Before you begin building your portfolio, you need to determine whether you're a high-risk or low-risk investor. This distinction is incredibly important, not only for financial reasons but also psychological ones. Here are a few things you need to know.
What Are Low-Risk or High-Risk Investments?
In terms of a balanced portfolio, risk often refers to the volatility of investments. Bonds are one of the lowest risk options; you know you'll make a certain amount every year, even though that amount isn't very much. Stocks are high-risk options; you can make a lot or nothing at all, and year-over-year they may be up or down.
Low-risk investments make less money while high-risk investments make more. But low-risk investments are nearly guaranteed to perform at a specific rate, whereas high-risk investments are not.
When Are You Going to Retire?
When balancing your portfolio for risk, one of the major considerations is whether you are going to be pulling out your money sooner or later. If you're young and investing for your retirement, you can withstand greater levels of risk. Over time, this risk will often average out to an improved amount of profit; though the stock market is volatile year-over-year, it's generally not volatile decade-over-decade.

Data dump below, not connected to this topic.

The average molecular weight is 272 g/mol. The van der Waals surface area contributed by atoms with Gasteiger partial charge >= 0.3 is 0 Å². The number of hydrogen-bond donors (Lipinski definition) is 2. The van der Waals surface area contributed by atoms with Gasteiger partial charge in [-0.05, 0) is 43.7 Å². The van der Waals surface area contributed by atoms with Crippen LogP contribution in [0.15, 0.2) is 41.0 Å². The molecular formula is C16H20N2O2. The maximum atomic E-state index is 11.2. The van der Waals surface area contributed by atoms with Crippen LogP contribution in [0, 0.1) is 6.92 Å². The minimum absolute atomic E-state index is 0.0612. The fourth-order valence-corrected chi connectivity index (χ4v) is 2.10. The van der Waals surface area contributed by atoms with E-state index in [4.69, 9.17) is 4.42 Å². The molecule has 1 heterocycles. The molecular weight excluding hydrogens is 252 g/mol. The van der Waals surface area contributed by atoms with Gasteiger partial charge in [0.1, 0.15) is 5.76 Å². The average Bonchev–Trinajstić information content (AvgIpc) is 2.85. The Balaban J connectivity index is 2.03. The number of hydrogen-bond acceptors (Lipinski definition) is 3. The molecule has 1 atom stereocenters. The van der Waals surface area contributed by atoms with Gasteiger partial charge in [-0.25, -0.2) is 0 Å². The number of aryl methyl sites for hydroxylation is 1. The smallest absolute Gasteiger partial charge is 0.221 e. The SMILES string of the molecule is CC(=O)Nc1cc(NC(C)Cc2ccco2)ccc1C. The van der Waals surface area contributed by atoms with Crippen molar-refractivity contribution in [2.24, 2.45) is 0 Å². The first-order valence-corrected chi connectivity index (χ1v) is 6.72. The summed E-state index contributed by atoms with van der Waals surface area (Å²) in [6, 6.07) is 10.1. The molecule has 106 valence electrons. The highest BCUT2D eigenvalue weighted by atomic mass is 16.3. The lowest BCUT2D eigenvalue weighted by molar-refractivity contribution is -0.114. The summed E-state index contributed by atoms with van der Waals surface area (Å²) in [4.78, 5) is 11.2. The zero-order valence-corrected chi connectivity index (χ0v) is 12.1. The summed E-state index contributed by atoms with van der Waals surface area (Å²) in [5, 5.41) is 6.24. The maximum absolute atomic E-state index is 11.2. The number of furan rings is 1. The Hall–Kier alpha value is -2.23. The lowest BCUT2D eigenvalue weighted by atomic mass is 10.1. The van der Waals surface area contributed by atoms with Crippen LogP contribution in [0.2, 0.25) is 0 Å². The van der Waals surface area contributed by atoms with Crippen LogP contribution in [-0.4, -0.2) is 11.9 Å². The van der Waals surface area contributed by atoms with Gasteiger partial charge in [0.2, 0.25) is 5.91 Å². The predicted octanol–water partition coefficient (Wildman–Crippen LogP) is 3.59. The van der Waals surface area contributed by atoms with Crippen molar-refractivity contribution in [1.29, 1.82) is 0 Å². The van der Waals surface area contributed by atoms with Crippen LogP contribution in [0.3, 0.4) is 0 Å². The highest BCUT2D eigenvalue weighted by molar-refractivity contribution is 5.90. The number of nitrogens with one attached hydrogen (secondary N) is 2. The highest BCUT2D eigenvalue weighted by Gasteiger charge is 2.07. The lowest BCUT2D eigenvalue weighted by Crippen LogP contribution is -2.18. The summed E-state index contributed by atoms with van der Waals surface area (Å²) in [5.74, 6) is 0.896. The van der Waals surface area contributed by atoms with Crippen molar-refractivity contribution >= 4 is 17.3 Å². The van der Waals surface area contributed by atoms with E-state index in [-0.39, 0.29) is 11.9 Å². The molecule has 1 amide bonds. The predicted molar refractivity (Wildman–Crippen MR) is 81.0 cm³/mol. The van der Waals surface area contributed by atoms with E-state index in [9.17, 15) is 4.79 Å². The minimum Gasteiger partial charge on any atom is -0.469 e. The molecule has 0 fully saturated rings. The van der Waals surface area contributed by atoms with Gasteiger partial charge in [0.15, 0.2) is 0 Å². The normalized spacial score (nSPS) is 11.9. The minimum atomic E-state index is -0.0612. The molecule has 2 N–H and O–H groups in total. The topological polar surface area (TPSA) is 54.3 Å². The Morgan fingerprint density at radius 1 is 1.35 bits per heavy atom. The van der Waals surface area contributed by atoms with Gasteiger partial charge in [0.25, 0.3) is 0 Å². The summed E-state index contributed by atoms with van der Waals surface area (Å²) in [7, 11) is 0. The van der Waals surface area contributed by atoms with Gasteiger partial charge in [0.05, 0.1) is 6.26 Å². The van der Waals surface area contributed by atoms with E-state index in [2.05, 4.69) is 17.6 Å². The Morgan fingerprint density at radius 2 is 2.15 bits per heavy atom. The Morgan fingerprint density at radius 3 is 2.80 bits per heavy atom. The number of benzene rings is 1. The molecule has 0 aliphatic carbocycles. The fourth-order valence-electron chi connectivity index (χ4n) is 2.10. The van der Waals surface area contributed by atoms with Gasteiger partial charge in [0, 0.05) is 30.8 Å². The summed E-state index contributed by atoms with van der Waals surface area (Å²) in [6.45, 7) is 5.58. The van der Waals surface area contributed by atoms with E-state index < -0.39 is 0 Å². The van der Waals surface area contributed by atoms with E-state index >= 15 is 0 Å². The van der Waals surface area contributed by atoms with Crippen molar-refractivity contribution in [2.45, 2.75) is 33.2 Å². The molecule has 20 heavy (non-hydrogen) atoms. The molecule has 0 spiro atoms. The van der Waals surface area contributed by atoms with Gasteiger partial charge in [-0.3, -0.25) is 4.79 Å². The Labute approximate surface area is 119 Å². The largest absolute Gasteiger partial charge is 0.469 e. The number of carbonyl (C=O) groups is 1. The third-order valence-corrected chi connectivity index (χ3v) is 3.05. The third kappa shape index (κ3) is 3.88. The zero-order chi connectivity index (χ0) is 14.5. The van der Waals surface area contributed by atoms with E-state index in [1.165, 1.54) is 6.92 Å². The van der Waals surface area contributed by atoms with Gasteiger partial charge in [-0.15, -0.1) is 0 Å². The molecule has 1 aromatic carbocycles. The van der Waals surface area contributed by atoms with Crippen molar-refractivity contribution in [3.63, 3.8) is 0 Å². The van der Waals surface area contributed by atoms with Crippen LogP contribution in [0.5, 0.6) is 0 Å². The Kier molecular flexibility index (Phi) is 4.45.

If you're going to retire soon, however, you need to pull back on your high-risk investments because you need your money to be there when you want it. Over time, you'll usually adjust your portfolio to shift your high-risk investments over to lower risk ones, as you approach the age of retirement. This approach allows you to benefit from high-risk investments when it matters more (at the beginning) and low-risk investments when you need security and stability.
What Is Your Risk Tolerance?
Investing isn't all about numbers; it's all about emotions. If you're the type of person who might stay up all night because the stock market crashed, then high-risk investments may not be for you. You may be tempted to pull out of the market at the wrong time or to invest emotionally due to losses.
If you're extremely risk-tolerant, high-risk investments may be the way to go, as you'll be able to approach them analytically. There's nothing wrong with being naturally low-risk or high-risk; the important thing is being able to identify your own unique level of risk tolerance.
Your financial planning adviser can often give you a test to identify your level of risk tolerance as well as your personal financial goals. From there, you can balance a portfolio that is uniquely well-suited to the amount of risk you desire.